During a sermon to worshippers at the Masjid al-Qudsia in Lahore’s Chowburji area, reported by the Jamaat-ud-Dawa website on October 14, 2007, Saeed asserted that “current political systems, especially democracy, are against Islam.”

    Islam, Saeed was reported by the Jamaat-ud-Dawa website as saying, had a complete system of government based on Khilafat (Caliphate) and Amirat (Leader/Head of the Muslims). As such, there “is no need of an opposition, nor is there a concept of a ruling class, or party.”

    Those qualified to lead people in prayer, he argued, “are also eligible to lead the people otherwise.”

    Saeed asserted that “the real objectives for the establishment of Pakistan will be achieved when the original Islamic system, established in Mecca 1400 years ago, is implemented here.” His language closely mirrored the proclamations of Sufi Mohammad.

    “We hate democracy,” the pro-Taliban cleric said in February 2009, soon after the Government of Pakistan signed a peace deal that imposed Shariah across north-west Pakistan. “We want the occupation of Islam in the entire world. Islam does not permit democracy or election.”

    Maulana Mohammad and two of his sons were arrested in Peshawar on July 25. He was earlier held in May, but quietly released.
    Criticism of Pakistan

    Like Maulana Mohammad, Saeed often unleashed stinging attacks on the state of Pakistan. Pakistan’s rulers, he said in a March 2007 speech, “to reassure America and to prove that they are enlightened and moderate, continue to take weird and reckless measures in utter contempt of the safety, security, and well-being of their people.”

    In several speeches reported on the Jamaat-ud-Dawa website during that year, Saeed expressed support for the Taliban. Pakistan’s rulers were, during one sermon delivered at the Jamia al-Qudsia, urged to “stop fighting the war of the enemies of Islam and Muslims in Waziristan and other places.” He demanded that Pakistan stop “trying to please the Christians and the Jews.”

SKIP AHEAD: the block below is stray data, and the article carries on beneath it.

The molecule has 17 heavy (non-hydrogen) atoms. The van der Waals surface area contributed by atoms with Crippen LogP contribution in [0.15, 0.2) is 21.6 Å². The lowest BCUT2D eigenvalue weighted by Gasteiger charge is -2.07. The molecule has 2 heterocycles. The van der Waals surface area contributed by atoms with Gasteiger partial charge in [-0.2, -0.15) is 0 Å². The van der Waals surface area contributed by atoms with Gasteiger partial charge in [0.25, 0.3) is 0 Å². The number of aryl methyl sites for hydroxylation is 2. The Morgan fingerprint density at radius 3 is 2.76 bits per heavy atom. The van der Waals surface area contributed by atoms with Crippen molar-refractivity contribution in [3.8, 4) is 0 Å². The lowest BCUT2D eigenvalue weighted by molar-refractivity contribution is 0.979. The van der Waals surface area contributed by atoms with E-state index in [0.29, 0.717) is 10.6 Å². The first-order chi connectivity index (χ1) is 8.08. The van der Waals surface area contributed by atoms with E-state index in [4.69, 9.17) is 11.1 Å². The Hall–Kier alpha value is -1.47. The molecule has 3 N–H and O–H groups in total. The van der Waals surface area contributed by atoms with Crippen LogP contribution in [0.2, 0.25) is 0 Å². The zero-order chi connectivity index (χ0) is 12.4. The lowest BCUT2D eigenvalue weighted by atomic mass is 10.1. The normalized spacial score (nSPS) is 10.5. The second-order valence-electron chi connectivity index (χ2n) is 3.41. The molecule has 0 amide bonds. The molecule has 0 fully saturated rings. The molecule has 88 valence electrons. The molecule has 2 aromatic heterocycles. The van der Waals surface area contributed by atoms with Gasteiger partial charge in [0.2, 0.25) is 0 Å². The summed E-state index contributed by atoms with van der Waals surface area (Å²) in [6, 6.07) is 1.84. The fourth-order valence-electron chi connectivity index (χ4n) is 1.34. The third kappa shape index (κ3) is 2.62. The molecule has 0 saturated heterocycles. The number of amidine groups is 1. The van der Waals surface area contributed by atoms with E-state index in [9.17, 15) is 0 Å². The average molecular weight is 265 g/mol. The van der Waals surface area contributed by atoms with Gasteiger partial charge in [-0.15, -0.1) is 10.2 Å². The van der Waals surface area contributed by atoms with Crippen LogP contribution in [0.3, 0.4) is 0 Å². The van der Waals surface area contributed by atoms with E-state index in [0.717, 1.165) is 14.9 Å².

In another veiled attack on the former President, Pervez Musharraf, Saeed asserted that “Muslim rulers have disappointed the Ummah [worldwide Muslim community]. It is time to wage jihad against them. They are not Muslims. They are the agents of Jews.”

    His lieutenant, Hafiz Abdul Rehman Makki, launched an even more acidic attack on the retired General Musharraf at the Madrasa Ayesha, near Rawalpindi. Pakistan, he asserted, “is ruled by Ahmads” a reference to a heterodox sect officially proscribed in Pakistan, and long subject to persecution by Islamists. “Most of the top Generals and bureaucrats,” he continued, “are Ahmadi.”

    In order to counter this pernicious influence, Makki called for “jihad and martyrdom to be made part of the curriculum. They should be taught in textbooks at school, college and university levels.”
    Violence against India

    But unlike Maulana Mohammad, much of Saeed’s invective was directed at India and Hindus.

    In a 1999 article, he said that “the Hindu is a mean enemy and the proper way to deal with him is the one adopted by our forefathers, who crushed them by force.”

    Later, in December 1999, Saeed told an interviewer that Kashmir was “only our base camp.” “The real war,” he asserted, “will be inside [India]. Very soon we will enter India via Doda and unfurl the Islamic flag on the Red Fort.”

    On the eve of the Mumbai attacks, Saeed told followers that the “only language India understands is that of force, and that is the language it must be talked to in.”

    The Hindu : National : Double standards in Pakistan’s anti-terror campaign